2. Everyday forms of orientalism – does this include yoga and martial arts in the West?
As addressed in lecture four Evans (2015) stated that the term ‘orientalism’ was originally meant to be a description for anyone who studied the Eastern cultures. However, it’s progressed into the concept meaning the representation the West gives the East in a stereotypical manner. Keeping this in mind, in today’s society we practice yoga martial arts on a daily basis. We walk past signs that read ‘mandarin oriental yoga and wellness’. The irony with this was mentioned in lecture 4 and is that these images of the East are in in fact generated by the West. This makes me think when we encounter yoga do we experience it in an oriental form or the way that the west wishes to represent it? Throughout this blog I’m going to address four stages of the way I believe the relationship between the West and oriental yoga works.
As the consumers are we aware that there is direct marketing of oriental ‘yoga and wellness’ targeting us in the west? Nazrul (2012 p220) calls this ‘aggressive marketing for ‘wellness and spa culture’. His research focuses on the Indian ayurvedic medicine system and how it is portrayed in western media. He claims ‘many advertisements and web pages for such health tourist resorts use Western actors and actresses and show Westerners enjoying healthy lives. Nazrul (2012 p220)’. That’s just it, stage one the target, westerners wanting to enjoy a ‘healthy life’.
Oriental remedies are practiced throughout the West every single day
The western views of oriental health and wellbeing are evident in just one Google search. The search finds thousands of oriental relax melodies, oriental luxury spas and resorts, acupuncture, martial arts and oriental yoga Facebook pages. Following stage one we reach stage two the marketing tool. Western marketing focuses on the target to market what is assumed to be an oriental experience in the west. It is argued by Aull and Lewis that ‘medical discourse produces a discourse of background assumptions and constraints that negatively stereotype the patient and disproportionately benefit the medical community.’ (Aull and Lewis 2004 pg 91) There’s stage four the benefit to the producer. Consumers get drawn in by the marketing of the product and this benefits the producers, in most cases the medical community.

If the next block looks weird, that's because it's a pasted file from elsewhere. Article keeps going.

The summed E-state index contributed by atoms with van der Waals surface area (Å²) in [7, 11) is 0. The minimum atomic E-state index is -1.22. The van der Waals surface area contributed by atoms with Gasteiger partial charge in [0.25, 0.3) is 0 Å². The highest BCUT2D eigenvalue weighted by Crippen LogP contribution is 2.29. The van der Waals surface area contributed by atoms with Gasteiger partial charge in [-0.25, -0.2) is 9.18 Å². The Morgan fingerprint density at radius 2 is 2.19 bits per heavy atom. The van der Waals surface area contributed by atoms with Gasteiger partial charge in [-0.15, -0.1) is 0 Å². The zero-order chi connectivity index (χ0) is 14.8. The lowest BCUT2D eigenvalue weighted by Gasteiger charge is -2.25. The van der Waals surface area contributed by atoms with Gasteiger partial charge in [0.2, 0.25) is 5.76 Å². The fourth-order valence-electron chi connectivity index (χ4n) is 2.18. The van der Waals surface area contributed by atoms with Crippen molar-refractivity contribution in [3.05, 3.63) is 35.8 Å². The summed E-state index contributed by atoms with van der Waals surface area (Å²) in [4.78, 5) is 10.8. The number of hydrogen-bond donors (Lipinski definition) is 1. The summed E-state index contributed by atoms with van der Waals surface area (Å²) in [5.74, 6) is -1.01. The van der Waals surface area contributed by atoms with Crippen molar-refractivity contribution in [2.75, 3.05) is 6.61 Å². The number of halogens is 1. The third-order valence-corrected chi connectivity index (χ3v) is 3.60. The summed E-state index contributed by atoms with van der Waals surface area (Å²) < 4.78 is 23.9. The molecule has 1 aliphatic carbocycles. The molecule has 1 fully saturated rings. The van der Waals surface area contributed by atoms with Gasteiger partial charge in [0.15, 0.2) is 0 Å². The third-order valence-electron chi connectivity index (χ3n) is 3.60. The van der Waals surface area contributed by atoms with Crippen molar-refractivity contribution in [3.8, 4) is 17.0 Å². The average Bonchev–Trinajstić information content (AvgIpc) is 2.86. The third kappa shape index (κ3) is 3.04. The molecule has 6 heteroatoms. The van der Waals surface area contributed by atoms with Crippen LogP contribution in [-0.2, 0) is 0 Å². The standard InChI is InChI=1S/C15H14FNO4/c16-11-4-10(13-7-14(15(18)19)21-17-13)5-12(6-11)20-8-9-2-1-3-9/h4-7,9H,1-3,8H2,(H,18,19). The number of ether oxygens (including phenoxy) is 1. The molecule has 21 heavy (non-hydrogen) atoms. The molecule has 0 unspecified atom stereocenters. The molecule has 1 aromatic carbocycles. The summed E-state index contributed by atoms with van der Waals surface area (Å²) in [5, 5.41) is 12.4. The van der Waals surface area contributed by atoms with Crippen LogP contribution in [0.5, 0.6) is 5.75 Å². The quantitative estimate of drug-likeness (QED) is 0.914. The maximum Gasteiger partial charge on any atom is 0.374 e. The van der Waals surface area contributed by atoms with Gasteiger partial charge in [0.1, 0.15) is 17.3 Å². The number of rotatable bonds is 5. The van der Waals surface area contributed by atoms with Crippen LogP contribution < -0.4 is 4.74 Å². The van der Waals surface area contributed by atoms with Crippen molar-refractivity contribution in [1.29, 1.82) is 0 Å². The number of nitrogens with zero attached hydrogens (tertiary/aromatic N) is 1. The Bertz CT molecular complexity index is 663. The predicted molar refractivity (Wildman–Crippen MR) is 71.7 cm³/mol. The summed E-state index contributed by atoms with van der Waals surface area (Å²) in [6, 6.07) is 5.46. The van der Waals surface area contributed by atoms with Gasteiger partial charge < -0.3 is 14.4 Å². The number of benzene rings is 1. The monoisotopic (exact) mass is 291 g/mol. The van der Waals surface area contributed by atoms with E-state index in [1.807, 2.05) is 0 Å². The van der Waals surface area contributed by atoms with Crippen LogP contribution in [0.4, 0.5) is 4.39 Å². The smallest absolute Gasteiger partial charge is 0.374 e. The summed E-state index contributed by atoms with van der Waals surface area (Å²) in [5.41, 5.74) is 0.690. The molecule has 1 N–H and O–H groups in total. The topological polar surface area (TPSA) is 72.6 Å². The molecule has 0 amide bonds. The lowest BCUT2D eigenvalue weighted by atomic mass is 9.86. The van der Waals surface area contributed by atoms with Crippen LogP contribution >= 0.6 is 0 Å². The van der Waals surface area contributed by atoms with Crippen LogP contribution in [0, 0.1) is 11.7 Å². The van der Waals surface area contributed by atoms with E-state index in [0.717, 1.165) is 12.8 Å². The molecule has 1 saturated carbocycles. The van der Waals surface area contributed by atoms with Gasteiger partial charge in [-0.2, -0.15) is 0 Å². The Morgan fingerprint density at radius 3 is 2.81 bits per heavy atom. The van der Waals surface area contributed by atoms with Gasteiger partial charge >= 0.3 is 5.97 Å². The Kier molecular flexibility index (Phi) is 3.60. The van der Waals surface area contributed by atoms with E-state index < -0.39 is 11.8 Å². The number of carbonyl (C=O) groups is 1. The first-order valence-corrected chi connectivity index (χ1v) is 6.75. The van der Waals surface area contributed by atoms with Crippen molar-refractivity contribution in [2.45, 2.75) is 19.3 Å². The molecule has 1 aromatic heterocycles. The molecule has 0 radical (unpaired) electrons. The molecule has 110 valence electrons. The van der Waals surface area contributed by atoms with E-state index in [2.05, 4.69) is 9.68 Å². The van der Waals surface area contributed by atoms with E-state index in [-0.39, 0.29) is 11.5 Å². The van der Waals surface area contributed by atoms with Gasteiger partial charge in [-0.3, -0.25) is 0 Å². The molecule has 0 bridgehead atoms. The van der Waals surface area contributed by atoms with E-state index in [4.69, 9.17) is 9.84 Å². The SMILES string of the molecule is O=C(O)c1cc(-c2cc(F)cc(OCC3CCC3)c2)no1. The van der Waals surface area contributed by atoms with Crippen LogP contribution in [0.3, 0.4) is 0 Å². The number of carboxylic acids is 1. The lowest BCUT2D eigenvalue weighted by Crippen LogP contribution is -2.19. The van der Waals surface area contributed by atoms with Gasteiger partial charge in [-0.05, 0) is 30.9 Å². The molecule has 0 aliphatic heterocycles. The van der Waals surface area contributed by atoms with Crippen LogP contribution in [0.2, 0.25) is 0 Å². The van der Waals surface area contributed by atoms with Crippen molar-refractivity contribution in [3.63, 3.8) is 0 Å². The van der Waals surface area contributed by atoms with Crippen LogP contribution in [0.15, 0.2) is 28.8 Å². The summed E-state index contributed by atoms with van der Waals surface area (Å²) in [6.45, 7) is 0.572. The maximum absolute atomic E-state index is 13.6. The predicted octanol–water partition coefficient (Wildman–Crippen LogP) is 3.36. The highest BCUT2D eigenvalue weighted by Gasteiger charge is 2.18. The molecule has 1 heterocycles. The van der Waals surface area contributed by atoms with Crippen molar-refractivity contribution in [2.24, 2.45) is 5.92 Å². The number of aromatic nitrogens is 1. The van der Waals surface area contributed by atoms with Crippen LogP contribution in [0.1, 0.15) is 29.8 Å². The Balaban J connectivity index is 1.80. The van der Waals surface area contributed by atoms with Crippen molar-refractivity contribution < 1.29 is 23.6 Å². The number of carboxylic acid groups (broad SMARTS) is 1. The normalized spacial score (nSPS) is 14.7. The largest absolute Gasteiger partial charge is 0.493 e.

As a regular yoga class attendee and a training gym instructor I can argue that most people would not be engaged with the ideologies of Indian culture associated with yoga. I can admit I’ve always tried my best to understand the origins of yoga but have never gone into depth with researching it. Western society has adopted this practice and turned it into that of our own. Very rarely in a general yoga class do the instructors go into depth to inform the class of the origins of yoga, perhaps focusing more on the health benefits associated with it. To conclude on Ayurveda, Nazrul argues that ‘as part of the New Age Movement in the West, a commodified version of Ayurveda has been popularised as an alternative remedy to satisfy middle class health consumers’. (Nazrul 2012, pg230) This argument is exactly how I, as a consumer, feel why the orient is present in Western society, that is to ‘satisfy’ those who wish to believe in something to consume from the East.
Aull, Felice, and Bradley Lewis. ‘Medical Intellectuals: Resisting Medical Orientalism’. Journal of Medical Humanities 25.2 (2004): 87-108. Web.
Evans, N. 2015, ‘East Vs West: Orientalism’, Lecture Week 4, BCM232: Global Media and Social Justice, UOW, 24/03/15
Islam, Nazrul. New age orientalism: Ayurvedic ‘wellness and spa culture’ [online]. Health Sociology Review: The Journal of the Health Section of the Australian Sociological Association, Vol. 21, No. 2, Jun 2012: 220-231. Availability: <http://search.informit.com.au.ezproxy.uow.edu.au/documentSummary;dn=740929710850414;res=IELAPA> ISSN: 1446-1242. [cited 15 Apr 15].